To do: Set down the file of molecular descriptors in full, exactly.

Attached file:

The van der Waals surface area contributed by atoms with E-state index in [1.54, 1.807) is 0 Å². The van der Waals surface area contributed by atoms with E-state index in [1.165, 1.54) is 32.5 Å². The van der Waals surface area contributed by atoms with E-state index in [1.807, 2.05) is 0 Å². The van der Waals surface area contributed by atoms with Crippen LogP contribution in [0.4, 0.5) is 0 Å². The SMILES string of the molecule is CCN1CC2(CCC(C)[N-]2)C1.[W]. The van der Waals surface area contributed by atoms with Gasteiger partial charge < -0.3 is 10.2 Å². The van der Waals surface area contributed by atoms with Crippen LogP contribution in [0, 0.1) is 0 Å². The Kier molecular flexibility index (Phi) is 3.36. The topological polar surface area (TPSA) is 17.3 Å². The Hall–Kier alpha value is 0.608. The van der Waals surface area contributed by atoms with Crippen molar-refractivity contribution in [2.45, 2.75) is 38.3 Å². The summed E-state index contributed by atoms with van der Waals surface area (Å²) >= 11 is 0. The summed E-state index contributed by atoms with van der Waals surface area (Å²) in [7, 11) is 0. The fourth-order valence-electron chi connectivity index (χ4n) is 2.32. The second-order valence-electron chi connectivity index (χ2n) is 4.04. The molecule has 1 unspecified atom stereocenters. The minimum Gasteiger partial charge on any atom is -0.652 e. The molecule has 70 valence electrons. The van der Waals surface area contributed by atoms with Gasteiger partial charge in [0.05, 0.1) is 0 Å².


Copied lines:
The van der Waals surface area contributed by atoms with E-state index in [1.54, 1.807) is 0 Å². The van der Waals surface area contributed by atoms with E-state index in [1.165, 1.54) is 32.5 Å². The van der Waals surface area contributed by atoms with E-state index in [1.807, 2.05) is 0 Å². The van der Waals surface area contributed by atoms with Crippen LogP contribution in [0.4, 0.5) is 0 Å². The SMILES string of the molecule is CCN1CC2(CCC(C)[N-]2)C1.[W]. The van der Waals surface area contributed by atoms with Gasteiger partial charge < -0.3 is 10.2 Å². The van der Waals surface area contributed by atoms with Crippen LogP contribution in [0, 0.1) is 0 Å². The Kier molecular flexibility index (Phi) is 3.36. The topological polar surface area (TPSA) is 17.3 Å². The Hall–Kier alpha value is 0.608. The van der Waals surface area contributed by atoms with Crippen molar-refractivity contribution in [2.45, 2.75) is 38.3 Å². The summed E-state index contributed by atoms with van der Waals surface area (Å²) >= 11 is 0. The summed E-state index contributed by atoms with van der Waals surface area (Å²) in [7, 11) is 0. The fourth-order valence-electron chi connectivity index (χ4n) is 2.32. The second-order valence-electron chi connectivity index (χ2n) is 4.04. The molecule has 1 unspecified atom stereocenters. The minimum Gasteiger partial charge on any atom is -0.652 e. The molecule has 70 valence electrons. The van der Waals surface area contributed by atoms with Gasteiger partial charge in [0.05, 0.1) is 0 Å².